Creative Space: Fifty Years of Robert Blackburn's Printmaking Workshop
Founding the Printmaking Workshop
Following his high school graduation in 1940, Blackburn attended the Art Students League in New York on scholarship until 1943. There he worked with painter and printmaker Will Barnet, who became a life-long friend. For four years, Blackburn freelanced as a graphic artist for institutions including the philanthropic Harmon Foundation, the China Institute of America, and Associated American Artists, while his vision of a career in printmaking developed. By late 1947, he had acquired his own lithographic press. In 1948, he opened his own studio in Chelsea, printing for artists and encouraging his friends to experiment in lithography. In 1950, when the innovative Parisian printmaking studio, Atelier 17 returned to Europe after a war-time hiatus in New York, Blackburn installed an intaglio press at his shop a few blocks away. Between 1951 and 1952, he worked with Barnet on a groundbreaking suite of color lithographs that were featured in the contemporary art journal ARTnews.
Charles White studied at the Art Institute of Chicago, Art Students League in New York, and Taller de Gràfica Popular in Mexico. He also taught at the WPA Southside Community Art Center in Chicago. In 1948, White printed at the Workshop of Graphic Art, a brief-lived, politically motivated project that produced two portfolios: Yes, the People (1948), and Negro USA (1949). During the same period, Blackburn printed We Have Been Believers (1949), among other images, for White, who considered Blackburn to be his primary printer in New York.
Antonio Frasconi was born in Argentina and moved to Uruguay at an early age. During the 1930s, he worked as a political cartoonist and illustrator before coming to New York in 1945, where he studied at the Art Students League. In 1947 he traveled to Mexico to work with Los Tres Grandes (The Big Three): Diego Rivera, José Clemente Orozco, and David Alfaro Siquieros. After returning to New York, he made prints at the Workshop of Graphic Art and Blackburn's printmaking studio. Frasconi's work also draws on such influences as German Expressionism and Japanese woodcuts.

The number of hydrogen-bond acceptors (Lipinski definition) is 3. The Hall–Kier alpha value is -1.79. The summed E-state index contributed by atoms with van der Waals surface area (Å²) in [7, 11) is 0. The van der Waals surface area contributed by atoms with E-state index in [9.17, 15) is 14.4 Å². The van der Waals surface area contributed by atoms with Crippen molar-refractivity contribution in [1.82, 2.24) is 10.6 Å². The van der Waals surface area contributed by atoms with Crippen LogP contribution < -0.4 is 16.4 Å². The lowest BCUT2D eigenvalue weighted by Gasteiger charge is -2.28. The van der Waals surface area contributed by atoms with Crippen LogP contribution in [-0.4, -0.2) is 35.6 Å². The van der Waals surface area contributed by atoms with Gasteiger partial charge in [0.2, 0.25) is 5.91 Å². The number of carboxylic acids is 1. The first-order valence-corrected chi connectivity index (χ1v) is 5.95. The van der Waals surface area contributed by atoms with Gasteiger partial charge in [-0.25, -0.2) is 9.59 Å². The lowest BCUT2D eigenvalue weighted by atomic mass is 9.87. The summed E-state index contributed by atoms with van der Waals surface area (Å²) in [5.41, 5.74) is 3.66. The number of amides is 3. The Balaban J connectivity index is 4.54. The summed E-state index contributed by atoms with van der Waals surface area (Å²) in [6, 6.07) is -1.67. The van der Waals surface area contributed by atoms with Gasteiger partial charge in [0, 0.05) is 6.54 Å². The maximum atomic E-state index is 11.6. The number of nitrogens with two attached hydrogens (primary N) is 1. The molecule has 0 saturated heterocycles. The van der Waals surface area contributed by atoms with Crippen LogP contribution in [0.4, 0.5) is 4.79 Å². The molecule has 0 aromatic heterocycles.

John Von Wicht came to the United States from his native Germany in 1923. After settling in New York, he worked at a lithographic printing company and with stained glass, mosaics, and murals. Blackburn has often credited Will Barnet and Von Wicht for being vital supporters of the budding Printmaking Workshop. Blackburn noted: “I think most of our learning was sitting down at the coffee table with Von Wicht and Will and Ronald [Joseph] and drinking coffee and working together. . .”
Thomas Laidman studied with Will Barnet at the Art Students League and became one of the earliest founding members of the Printmaking Workshop. He remembers: “There was an open arrangement, whereby students and artists had unlimited access. . . . Bob was a dynamo of energy . . . He'd go right to the stone, draw an image, etch it, roll it up, and print it. Then he'd draw on another stone, print that over his first image, then evaluate the result. He always had five or six blank stones around while he was working. He used them like paintbrushes.”
Eldzier Cortor is best-known for his figurative works, particularly images of proud and beautiful black women. Among his interests are the cultures of Haiti and Mexico and some of the designs in this abstract woodcut suggest indigenous symbols of Haitian ritual veve (symbol) drawings, and Mexican glyphs and codex styles. Cortor studied at the School of the Art Institute of Chicago and Columbia University in New York. He was a founding member of the Southside Community Art Center in Chicago, worked as a WPA painter, and made prints at the Workshop in the late 1970s.
During the 1930s, Reuben Kadish assisted Mexican master David Alfaro Siqueiros in painting murals in Southern California and served as head of the San Francisco Federal Art Project. Lilith was made at New York's Atelier 17 printmaking studio, a year after a landmark exhibition of prints from the Atelier at the Museum of Modern Art. A central quest of Atelier 17 printmakers was to redefine what an etching is and to push the medium to its fullest potential. Although Kadish made prints at the Workshop in the 1970s, this one comes from Blackburn's private collection.
Czech-born artist Terry Haass studied in Paris before moving to New York. There she studied at the Art Students League with Will Barnet and met classmate Robert Blackburn. She worked at New York's Atelier 17 beginning in 1946 and helped direct it, when founder and artist Stanley Hayter (1901–1988) returned to Paris in 1950. In 1951, she returned to Paris to study color intaglio printmaking. The same year, a trip to Norway inspired the artist to create her Cycle Nordique series, printed between 1952–1953 at the press of Roger Lacourière in Montmartre, Paris.
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